It is less than ten months until Election Day in the United States, but the presidential campaign season has already seen two historic firsts, including the emergence of the first plausible African American presidential candidate and the first female front-runner. This is also the first national political campaign in which interactive social networking websites such as MySpace (with its 110 million Internet users) are playing a significant, perhaps crucial, role in youth voter education and participation. VOA's Adam Phillips reports.
The jaunty music that MySpace and MTV users hear at the beginning of the Presidential Dialog programs, a series of interactive candidate/MySpace user forums being broadcast over the Internet and on MTV throughout this presidential election season, belies the seriousness of its purpose.
Almost anyone with an Internet connection can register into MySpace for free and get what amounts to a personal and customizable webpage within the MySpace domain. From this platform, users can exchange information about themselves and their interests in a variety of formats with other MySpace users of their choosing. These fellow users are called "friends." With most of its user-members between the ages of 18 of 35, Myspace.com is one of the Internet's most dynamic and powerful social and political networks.
This year, all the major presidential candidates have created their own MySpace pages and have added thousands of "friends" with whom they can share information about themselves and their policy positions. MySpace users can then learn about particular candidates, and comment or express support on their own MySpace pages. By making their personal verdicts on the candidates public, users can influence the virtual "community of friends" who view their pages.
"There is different software they can download to show how they are following a candidate, and what their candidate is doing and why they are excited about them," says MySpace political director Lee Brenner, who helped engineer the program. "They can post bulletins and email their friends without having to leave MySpace."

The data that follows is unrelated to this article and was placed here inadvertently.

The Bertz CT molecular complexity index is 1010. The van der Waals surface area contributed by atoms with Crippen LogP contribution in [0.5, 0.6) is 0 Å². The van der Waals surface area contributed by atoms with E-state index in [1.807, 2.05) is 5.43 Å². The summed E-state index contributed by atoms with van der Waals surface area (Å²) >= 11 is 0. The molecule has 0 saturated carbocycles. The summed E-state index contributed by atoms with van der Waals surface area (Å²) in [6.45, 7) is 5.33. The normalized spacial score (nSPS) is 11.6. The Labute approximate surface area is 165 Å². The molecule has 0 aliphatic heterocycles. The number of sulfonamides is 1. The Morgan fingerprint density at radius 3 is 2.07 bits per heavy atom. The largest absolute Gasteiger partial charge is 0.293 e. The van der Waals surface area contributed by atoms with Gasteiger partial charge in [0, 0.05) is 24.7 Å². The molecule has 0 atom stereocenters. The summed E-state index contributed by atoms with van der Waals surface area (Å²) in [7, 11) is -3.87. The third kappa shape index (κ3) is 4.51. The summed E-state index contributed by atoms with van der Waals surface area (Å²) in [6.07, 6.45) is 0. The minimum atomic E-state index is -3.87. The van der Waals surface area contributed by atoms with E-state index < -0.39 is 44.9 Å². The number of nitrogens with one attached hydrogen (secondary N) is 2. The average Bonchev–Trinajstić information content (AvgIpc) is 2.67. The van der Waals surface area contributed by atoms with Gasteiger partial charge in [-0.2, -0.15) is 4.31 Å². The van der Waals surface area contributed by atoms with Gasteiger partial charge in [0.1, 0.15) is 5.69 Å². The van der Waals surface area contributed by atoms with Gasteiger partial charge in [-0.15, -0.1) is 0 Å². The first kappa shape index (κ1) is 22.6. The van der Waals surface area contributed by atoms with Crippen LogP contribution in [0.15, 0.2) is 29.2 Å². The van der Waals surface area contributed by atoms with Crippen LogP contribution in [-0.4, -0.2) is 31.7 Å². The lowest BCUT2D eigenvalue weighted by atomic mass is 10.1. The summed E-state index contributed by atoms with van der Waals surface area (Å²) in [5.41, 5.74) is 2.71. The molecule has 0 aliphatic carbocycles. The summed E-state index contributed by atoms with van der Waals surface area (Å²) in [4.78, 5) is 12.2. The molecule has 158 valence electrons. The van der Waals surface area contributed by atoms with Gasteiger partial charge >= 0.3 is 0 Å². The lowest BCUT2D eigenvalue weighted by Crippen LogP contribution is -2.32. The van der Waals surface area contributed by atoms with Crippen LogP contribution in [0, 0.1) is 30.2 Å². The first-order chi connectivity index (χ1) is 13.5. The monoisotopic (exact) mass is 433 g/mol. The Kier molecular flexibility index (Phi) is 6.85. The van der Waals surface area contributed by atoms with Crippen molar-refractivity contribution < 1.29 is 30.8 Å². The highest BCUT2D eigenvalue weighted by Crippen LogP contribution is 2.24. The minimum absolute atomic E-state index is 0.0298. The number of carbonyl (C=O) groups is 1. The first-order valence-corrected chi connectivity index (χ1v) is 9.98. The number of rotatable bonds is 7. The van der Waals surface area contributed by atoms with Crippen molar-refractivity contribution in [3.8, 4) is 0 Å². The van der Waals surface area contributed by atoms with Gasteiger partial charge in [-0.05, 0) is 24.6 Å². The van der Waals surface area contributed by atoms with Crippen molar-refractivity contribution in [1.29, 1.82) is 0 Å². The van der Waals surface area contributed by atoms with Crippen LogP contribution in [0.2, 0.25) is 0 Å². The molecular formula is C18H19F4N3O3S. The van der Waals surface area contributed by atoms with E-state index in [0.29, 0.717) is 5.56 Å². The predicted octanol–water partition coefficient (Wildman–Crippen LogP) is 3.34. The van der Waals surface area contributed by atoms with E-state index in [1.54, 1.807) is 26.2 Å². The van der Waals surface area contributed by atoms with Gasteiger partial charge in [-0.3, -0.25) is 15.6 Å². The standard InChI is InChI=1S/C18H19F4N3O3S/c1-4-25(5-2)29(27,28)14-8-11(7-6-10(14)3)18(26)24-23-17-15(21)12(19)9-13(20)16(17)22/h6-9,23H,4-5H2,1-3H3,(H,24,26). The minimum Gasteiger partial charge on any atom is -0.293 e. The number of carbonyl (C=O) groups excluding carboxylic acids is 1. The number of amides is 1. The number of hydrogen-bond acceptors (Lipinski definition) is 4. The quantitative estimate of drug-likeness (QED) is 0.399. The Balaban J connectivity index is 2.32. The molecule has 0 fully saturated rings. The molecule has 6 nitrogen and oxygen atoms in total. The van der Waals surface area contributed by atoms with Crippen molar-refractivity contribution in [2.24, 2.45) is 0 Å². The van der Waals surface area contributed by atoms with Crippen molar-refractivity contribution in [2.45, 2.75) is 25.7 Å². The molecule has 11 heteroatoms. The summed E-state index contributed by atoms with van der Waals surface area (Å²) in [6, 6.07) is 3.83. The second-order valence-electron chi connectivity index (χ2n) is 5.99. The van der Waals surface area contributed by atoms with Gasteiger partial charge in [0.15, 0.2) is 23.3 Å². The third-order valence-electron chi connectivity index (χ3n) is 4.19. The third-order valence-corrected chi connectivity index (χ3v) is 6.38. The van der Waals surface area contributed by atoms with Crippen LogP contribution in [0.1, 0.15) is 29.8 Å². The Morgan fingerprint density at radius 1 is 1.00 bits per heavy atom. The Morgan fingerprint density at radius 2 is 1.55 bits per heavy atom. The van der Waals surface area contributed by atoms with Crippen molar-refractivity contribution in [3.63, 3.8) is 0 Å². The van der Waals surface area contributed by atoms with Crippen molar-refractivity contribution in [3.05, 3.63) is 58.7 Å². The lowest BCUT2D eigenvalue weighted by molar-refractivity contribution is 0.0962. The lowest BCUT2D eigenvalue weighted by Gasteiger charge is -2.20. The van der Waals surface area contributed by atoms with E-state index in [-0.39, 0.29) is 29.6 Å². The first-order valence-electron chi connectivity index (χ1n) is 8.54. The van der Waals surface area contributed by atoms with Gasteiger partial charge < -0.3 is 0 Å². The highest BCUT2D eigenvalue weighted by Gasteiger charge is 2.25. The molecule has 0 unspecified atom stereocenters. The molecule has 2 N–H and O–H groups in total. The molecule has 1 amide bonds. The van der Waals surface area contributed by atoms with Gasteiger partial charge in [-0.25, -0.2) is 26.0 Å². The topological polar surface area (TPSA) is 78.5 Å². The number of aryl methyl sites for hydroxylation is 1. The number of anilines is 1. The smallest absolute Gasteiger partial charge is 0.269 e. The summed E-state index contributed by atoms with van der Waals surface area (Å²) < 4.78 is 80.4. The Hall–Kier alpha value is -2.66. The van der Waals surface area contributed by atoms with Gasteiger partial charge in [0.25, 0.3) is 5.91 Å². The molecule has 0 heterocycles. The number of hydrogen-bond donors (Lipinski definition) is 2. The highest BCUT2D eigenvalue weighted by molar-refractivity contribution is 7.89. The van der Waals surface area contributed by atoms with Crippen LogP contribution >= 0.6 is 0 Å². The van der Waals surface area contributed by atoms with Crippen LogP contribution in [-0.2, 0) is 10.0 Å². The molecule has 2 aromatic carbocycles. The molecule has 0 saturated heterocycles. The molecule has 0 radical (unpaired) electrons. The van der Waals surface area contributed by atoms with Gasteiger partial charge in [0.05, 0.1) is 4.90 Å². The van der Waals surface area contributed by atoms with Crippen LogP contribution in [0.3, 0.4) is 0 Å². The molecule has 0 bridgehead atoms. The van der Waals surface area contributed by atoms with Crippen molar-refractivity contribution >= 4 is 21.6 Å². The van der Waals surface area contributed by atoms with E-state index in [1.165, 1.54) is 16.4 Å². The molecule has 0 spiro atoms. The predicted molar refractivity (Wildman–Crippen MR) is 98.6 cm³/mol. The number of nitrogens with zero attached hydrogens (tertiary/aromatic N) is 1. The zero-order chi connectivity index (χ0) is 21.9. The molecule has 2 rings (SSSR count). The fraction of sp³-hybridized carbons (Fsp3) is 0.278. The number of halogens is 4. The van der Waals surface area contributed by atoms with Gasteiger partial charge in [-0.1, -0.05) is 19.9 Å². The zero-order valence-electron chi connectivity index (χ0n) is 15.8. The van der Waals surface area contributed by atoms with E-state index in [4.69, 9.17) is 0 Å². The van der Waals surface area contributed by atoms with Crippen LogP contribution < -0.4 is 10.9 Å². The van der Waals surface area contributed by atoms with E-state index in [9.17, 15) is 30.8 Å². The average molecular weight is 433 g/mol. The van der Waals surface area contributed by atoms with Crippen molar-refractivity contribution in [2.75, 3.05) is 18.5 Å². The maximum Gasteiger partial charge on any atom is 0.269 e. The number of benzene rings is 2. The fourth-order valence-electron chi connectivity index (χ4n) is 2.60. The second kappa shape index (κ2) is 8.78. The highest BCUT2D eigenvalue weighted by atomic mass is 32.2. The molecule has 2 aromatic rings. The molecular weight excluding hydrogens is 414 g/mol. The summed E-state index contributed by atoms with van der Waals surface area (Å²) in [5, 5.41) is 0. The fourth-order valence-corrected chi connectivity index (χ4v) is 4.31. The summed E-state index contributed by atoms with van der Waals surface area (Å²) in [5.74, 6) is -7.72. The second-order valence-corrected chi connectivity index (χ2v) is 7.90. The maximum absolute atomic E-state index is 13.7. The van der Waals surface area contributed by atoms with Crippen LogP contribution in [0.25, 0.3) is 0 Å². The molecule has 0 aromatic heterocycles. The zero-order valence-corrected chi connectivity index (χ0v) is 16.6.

This setup also helps candidates reach more young and undecided voters with the sort of personalized referrals that are gold in political campaigns. When, for example, a person is "friends" with Hillary Clinton, and other people are also "friends" with that person, Clinton gets a MySpace "link" to those other people.
But MySpace also enables an even more intimate connection between candidates and voters through series of interactive forums being broadcast over the Internet and on MTV throughout this presidential election season.
Unlike typical forums or debates, when candidates take questions from experienced political reporters and pundits, questions in the MySpace/MTV forums are emailed in during the forums by MySpace users.
The format also allows audience members to give candidates near-instant feedback about the candidates' answers. A viewer simply clicks on a button on the relevant MySpace page. The cumulative results are then tallied and shown to the candidate.
Prior to the Iowa Caucus one user asked Democratic presidential hopeful Barack Obama a question about the war in Iraq. "We then asked the users that were watching him give his answer, how he was answering," recounts Brenner. "We were then able to give him feedback within a couple of minutes saying 'Senator Obama, 60 percent of the people that were watching liked your answer. But there were 40 percent who think you need to add a little bit more.'" The moderator was then able to elicit a clarified response, thus deepening the dialog between the audience and the candidate.
The benefits of this interaction run two ways. MySpace users are better informed about where candidates stand on particular issues, and they feel they have a candidate's ear. And candidates can use the feedback they receive to tailor their pitch to young voters whose support will be crucial in the state primaries and later, in the general election.
It may be more than coincidence that Senator Obama, who participated in a MySpace/MTV forum in Iowa, clinched the primary there, and Senator McCain won New Hampshire following his virtual town meeting with MySpace/MTV users.
"The Internet levels the playing field for everyone," adds Brenner, "and I think it absolutely played a role in the election process thus far."
Brenner also believes that the interactivity MySpace has introduced in its forums is trickling out to old, more traditional mainstream media forums and debates.
For example, when CNN partnered with the YouTube video sharing website, users were asked to upload questions to candidates in the form of homemade videos. In Brenner's view, that method was not as interactive as the MySpace/MTV project, "but the ability to create interaction between MySpace users and voters and candidates is what voters are looking for."
This social networking technology has important uses besides electoral politics. MySpace also has a huge potential for activists about issues ranging from international development and community building, to environmentalism and human rights.
Who knows? With trends like this, the Age of the Internet could usher in an era of unprecedented citizen enlightenment. And who knows where that could lead?